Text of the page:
Re: blue anthuriums
- Subject: Re: blue anthuriums
- From: Hannon <firstname.lastname@example.org>
- Date: Thu, 17 Nov 2011 22:16:17 -0800
I would not say truly blue flowers are generally "rare" but a majority of horticulturally well-known, conspicuous groups seem to lack them entirely, such as roses, begonias, day lilies, zinnias, cannas, etc. I think this heightens the impression that blue is a scarce pigment in flowers.
I'll add a few more that strike me as uber blue: Meconopsis betonicifolia, Anagallis monelli, Clitoria ternatea, Ceratostigma, Cynoglossum, Zephyra. Maybe Hydrangea, too?
On 17 November 2011 20:25, Peter Boyce <email@example.com>
There are truly blue species in the Campanulaceae, and of course the many gentians are also truly blue; other familes are spiderwort family (Commelinaceae), and the extraordinary genus Tecophilia. Even the orchids manage it with the lieks of Herschelia graminifolia and at least two Thelymitra (T. ixioides & T. macrophylla).
PeterHerschelia graminifoliaHerschelia graminifolia
Also, it is important to note that "true blue" is rare throughout the plant kingdom. There are a few taxa with genuinely blue flowers, but the majority of "blue" flowers have more or less purplish or lavender color to them. Blue pansies, blue cornflowers, and blue asters come to mind.
Date: Tue, 15 Nov 2011 00:28:24 -0500
From: Corey W <firstname.lastname@example.org>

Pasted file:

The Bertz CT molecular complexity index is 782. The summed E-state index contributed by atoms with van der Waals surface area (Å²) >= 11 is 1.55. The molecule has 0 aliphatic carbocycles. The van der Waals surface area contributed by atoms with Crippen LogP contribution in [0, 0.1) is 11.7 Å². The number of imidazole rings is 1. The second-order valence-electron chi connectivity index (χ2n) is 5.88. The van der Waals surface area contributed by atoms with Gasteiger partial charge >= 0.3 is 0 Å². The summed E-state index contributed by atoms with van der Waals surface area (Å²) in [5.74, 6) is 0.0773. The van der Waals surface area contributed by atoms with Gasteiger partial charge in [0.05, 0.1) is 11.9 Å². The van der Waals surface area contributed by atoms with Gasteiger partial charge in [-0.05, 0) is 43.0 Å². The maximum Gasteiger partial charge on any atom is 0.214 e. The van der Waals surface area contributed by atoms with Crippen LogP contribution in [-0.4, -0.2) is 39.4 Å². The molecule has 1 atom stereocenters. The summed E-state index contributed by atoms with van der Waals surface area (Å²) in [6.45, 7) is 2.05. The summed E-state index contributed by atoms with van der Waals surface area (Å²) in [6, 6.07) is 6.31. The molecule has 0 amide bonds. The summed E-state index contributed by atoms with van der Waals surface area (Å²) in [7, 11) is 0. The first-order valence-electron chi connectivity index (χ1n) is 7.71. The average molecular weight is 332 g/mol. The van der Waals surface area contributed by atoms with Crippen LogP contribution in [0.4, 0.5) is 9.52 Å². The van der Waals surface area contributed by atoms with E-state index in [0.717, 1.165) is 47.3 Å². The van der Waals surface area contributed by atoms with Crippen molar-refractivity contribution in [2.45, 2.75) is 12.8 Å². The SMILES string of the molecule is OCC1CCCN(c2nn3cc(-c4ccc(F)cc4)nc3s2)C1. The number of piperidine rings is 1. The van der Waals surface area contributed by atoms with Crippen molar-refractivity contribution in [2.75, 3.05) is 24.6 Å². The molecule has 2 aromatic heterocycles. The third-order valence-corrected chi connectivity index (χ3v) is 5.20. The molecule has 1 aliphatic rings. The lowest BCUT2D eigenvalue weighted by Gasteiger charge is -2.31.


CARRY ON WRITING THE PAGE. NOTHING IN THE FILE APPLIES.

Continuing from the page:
Subject: Re: [Aroid-l] Blue Anthuriums
To: Discussion of aroids <email@example.com>
Content-Type: text/plain; charset="iso-8859-1"
Jude - I don't doubt that there might be some real blues (or getting close
to it!) given some of the deep purples I've seen the varieties have, but I
think if you saw them in person you'd realize these were not giving some
orchid breeder out there the hybridizer happy dance. It looks off, like the
flowers were painted with watercolor or something! It was more glaring due
to the "natural" untreated hybrids right next to them.
Susan- thanks for the info on the company. Interesting that the treatment
lasts so long! I agree, ick no matter the flower :( also kind of feels
like cheating? I want some yellow micro sinningias (gesneriads), but I
don't want to treat them to get it. I'd rather do the happy hybridizer
dance after a long time trying to mix and mold genetics that may not want
to play my game.
On Nov 15, 2011 12:16 AM, "Susan B" <firstname.lastname@example.org> wrote:
> Yes, this is the same proprietary treatment that makes the blue orchids.
> Supposedly it is a little more than the old "put the white carnation in the
> food dye" trick. From what I understand the first flowers on the orchid
> are dark blue, the next set lighter- the next lighter yet. They eventually
> get back to white but it takes a while-
> Rijinplants I think is the name of the company, they licensed the
> treatment and are making the blue and also yellow anthuriums.
> Still, ick.
> *From:* Marek Argent <email@example.com>
> *To:* Discussion of aroids <firstname.lastname@example.org>
> *Sent:* Sunday, November 13, 2011 7:41 AM
> *Subject:* Re: [Aroid-l] Blue Anthuriums
> Dear Susan,
> These are white, green or pink Anthuriums watered with a pigment, the
> same they do to the blue roses, Dendranthemas and other pot plants. The
> colour lasts until the spathes wither, at home when it blooms again, you
> will see the real colour.
> So far nobody has done an aroid that blooms blue, although some species of
> Amorphophallus have pretty blue berries.
> ----- Original Message -----
> *From:* Susan B <email@example.com>
> *To:* Aroid L <Aroidfirstname.lastname@example.org>
> *Sent:* Saturday, November 12, 2011 1:25 AM
> *Subject:* [Aroid-l] Blue Anthuriums
> Now they're going too far! ugh.
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